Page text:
‘It was brutal’: Blues training that left journos stunned; Latrell makes call on Game III — Origin Daily
Rabbitohs star Latrell Mitchell has revealed he was never going to be able to play in Game II of the Origin series.
Mitchell returned from America following a five-day camp in the United States with specialist Bill Knowles, hoping for a long-term fix to repair a tendon tear in his left hamstring.
Upon return he contracted Covid, ruling him out of Souths’ clash against the Dragons.
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But now, the man who starred in the Blues 2-1 series win in 2021, is eyeing a return in Game III.
“I wasn’t close at all,” Mitchell said to 9News.
“It wouldn’t have been fair on myself if I ended up playing this week. I just wanted to get myself right and prepared well for South Sydney. That’s my own choice, not the club’s, not anyone else’s.
“Good luck to the boys and I hope they get the job done. If they get it done, I’ll be definitely keen for negotiating positional spots for game three.
“I’m pushing for [my return]. Definitely for Souths fans at home, be patient, I know you have been. I’m keen. I’m honestly (champing) at the bit.”
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Blues legend Mark Geyer believes that Queensland’s decision to depart the Gold Coast for Perth on Thursday could come back to haunt them.
Brad Fittler’s side travelled across to the Western state on Monday, allowing them to get used to the weather and change their sleeping patterns in time for Sunday.
Meanwhile, Billy Slater’s squad have only three nights to get over the two hour time difference.
“The fact that Queensland only left yesterday worries me a tad, because they are cutting it fine to get acclimatised, not just the weather over there but the two hours they have behind,” Geyer said on Triple M.
“I spoke to a couple of NSW players early in the week and they were finding it really hard to sleep so that could hit the Queenslanders early on, especially the debutants.”
There were also some stark differences in both team’s preparations for the crucial Game II clash.
The Maroons spent the start of their week recovering, while the Blues had lengthy sessions scheduled for Tuesday, Wednesday and Friday.
Queensland powerbrokers also chartered a private jet to fly the team across to Perth, while the Blues travelled as they normally would.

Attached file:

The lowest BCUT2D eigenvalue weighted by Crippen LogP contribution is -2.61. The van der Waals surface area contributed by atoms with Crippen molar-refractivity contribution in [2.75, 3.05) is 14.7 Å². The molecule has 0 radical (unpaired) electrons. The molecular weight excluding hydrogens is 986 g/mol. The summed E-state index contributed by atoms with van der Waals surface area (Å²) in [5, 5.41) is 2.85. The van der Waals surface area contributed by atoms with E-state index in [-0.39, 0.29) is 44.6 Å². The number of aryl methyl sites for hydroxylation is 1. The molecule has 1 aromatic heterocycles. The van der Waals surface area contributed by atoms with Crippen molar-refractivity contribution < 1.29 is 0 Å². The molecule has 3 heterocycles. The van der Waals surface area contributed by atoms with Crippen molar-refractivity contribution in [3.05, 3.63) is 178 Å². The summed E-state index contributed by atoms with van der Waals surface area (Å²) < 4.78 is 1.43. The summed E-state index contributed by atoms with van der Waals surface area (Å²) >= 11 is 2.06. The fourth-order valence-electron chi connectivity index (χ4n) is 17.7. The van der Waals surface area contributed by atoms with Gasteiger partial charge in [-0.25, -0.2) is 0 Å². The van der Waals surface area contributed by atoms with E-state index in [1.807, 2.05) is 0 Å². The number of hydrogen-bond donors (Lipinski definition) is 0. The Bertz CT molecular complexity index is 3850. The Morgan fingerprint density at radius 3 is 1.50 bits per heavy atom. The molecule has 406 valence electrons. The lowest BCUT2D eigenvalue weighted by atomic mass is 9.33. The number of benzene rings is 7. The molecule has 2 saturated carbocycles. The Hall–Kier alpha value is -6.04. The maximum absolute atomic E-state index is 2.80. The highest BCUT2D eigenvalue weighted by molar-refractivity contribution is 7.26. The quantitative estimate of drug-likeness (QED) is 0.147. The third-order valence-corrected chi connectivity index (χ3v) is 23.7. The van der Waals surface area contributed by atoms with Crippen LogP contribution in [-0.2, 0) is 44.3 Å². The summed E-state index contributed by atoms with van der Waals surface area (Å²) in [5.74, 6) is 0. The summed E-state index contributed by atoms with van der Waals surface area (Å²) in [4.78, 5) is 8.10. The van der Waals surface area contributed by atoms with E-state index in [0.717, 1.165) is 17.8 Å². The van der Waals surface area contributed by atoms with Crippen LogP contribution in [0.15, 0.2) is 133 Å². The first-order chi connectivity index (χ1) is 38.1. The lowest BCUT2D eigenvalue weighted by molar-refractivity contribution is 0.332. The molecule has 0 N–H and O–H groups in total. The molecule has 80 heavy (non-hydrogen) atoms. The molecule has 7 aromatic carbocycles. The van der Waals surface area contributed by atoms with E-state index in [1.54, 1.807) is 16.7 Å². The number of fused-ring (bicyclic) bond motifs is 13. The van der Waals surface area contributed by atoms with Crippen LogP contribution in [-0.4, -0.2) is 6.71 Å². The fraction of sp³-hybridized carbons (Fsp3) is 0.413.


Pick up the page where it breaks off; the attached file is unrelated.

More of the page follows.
During NSW’s open session on Wednesday, according to SEN’s Michelle Bishop, everyone in attendance were shocked at how intense the training was.
“They were just too nice (in Game I) and nice doesn’t belong in the Origin arena,” Bishop said..
“Their session yesterday was out of this world. It was brutal.
“Some of the journalists walked away wondering what they had just witnessed.
“It was so competitive and it certainly didn’t feel like a training session.
“I’m surprised no one was injured. It was full-on.”
THE DECISIONS THAT LEFT THE BLUES FUMING
It has been revealed the Blues complained about five officiating decisions after they were upset by the Maroons in the series opener.
Queensland enjoyed the rub of the green in Sydney but five lineball calls could be found reviewing any game of rugby league, and at least three of the NSW’s complaints were 50-50 calls.
The other two were split-second decisions which reflect the human nature of refereeing. Ashley Klein has been reappointed to referee game two in Perth this Sunday.
The Blues wanted an explanation on the following calls from Klein in the series opener, according to the SMH.
- Kurt Capewell leaving marker early to put pressure on a Cleary kick.
- Patrick Carrigan tackling Cleary late after kick in the second half.
- Kalyn Ponga earning his side a seven-tackle set despite leaping from the field of play and into the in-goal to catch a Nathan Cleary kick.
- A penalty for Selwyn Cobbo being over the sideline when referee Ashley Klein called held despite momentum appearing to never stop.
- Lindsay Collins holding back Junior Paulo in the scrum before Daly Cherry-Evans scores.
NRL referees boss Jared Maxwell - who Blues coach Brad Fittler spoke to about his concerns before game one - had no hesitation in appointing Klein for game two.
LOCKYER LETS SLIP
Queensland selector Darren Lockyer has let slip there might be late changes to the Maroons’ starting side ahead of Game II on Sunday.
Immortal Wally Lewis asked Lockyer whether Ben Hunt would again start again at hooker with Harry Grant coming off the bench.